Fig 1 This short article has been in gestation for over fifteen years and relates to a corbel in the form of a bagpiper which was offered for sale by Sotheby’s at the saleroom they used to run at Billingshurst, Sussex. The sale was of ‘Garden, Architectural and Fossil Decoration’ and took place on 20th September 2005. The item in question was lot 205. The corbel which is known to date from 1814 (see Fig 1 consists of just the head and shoulders of a bagpiper.Read more »
Cvetelin Andreev has been playing the Rhodopean Kaba Gaida since 2005. Since then the gaida is always in his hands, mind and heart. He now performs at concerts, festivals, weddings and events and has playing with world-famous musicians such as Carlos Nunes and Theodosii Spassov. He began teaching the kaba gaida in 2010 to bothadults and kids. He founded http://www.kabagaida.com - a platform for kaba gaida online. Besides music, Cvetelin has been involved in technology startups since 2003 year acting as founder, partner and occasionally Java Full Stack software developer.Read more »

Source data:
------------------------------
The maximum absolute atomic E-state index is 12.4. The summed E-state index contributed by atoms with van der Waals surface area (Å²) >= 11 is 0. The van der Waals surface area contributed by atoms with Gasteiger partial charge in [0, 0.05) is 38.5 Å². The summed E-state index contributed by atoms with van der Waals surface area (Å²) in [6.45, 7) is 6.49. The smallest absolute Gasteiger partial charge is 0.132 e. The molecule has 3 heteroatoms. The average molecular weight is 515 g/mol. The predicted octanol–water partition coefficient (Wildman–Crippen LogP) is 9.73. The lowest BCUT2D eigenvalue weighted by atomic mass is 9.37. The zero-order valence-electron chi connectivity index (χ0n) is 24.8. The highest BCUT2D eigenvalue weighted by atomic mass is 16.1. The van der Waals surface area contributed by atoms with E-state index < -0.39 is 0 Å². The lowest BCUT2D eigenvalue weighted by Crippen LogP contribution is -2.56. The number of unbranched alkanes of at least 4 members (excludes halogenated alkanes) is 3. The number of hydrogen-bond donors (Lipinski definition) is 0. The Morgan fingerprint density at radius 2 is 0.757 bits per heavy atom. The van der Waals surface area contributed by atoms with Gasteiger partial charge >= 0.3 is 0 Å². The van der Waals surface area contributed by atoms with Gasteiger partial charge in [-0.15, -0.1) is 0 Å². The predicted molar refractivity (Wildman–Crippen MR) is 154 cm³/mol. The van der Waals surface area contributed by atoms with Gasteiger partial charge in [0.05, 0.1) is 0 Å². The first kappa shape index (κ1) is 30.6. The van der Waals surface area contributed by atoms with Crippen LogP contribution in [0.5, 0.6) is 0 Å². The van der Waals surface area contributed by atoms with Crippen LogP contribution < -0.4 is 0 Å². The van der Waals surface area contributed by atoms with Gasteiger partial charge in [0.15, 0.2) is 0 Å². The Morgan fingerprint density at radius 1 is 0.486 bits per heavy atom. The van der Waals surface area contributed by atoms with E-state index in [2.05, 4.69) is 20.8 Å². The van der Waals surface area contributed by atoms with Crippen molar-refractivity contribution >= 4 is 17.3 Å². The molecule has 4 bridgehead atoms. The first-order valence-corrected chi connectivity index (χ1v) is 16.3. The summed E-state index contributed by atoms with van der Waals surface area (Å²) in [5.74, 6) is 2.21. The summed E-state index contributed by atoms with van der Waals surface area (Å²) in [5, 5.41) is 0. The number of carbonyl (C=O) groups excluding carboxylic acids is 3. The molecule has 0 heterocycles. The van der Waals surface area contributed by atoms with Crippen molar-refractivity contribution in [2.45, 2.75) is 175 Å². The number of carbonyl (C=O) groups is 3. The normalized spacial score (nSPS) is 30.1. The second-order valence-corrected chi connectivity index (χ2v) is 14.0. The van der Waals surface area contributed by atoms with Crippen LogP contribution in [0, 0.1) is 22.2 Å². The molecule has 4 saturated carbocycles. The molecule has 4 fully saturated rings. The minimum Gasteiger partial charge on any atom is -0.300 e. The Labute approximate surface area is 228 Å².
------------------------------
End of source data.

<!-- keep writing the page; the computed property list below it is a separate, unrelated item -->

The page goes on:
Attentive readers will remember that, three years ago, my wife and I went on holiday to Crete, and there, by a stroke of luck, were able to track down the elusive askomandoura: the Cretan tsabouna. This autumn, rain-sodden and worn down by the relentlessly dull summer, we returned. Crete is a wonderful holiday destination. Arid and mountainous, it has fine weather, even in October. The food is glorious. It’s exotic enough to seem ‘other’ but still European enough for you to feel like you’re on vacation.Read more »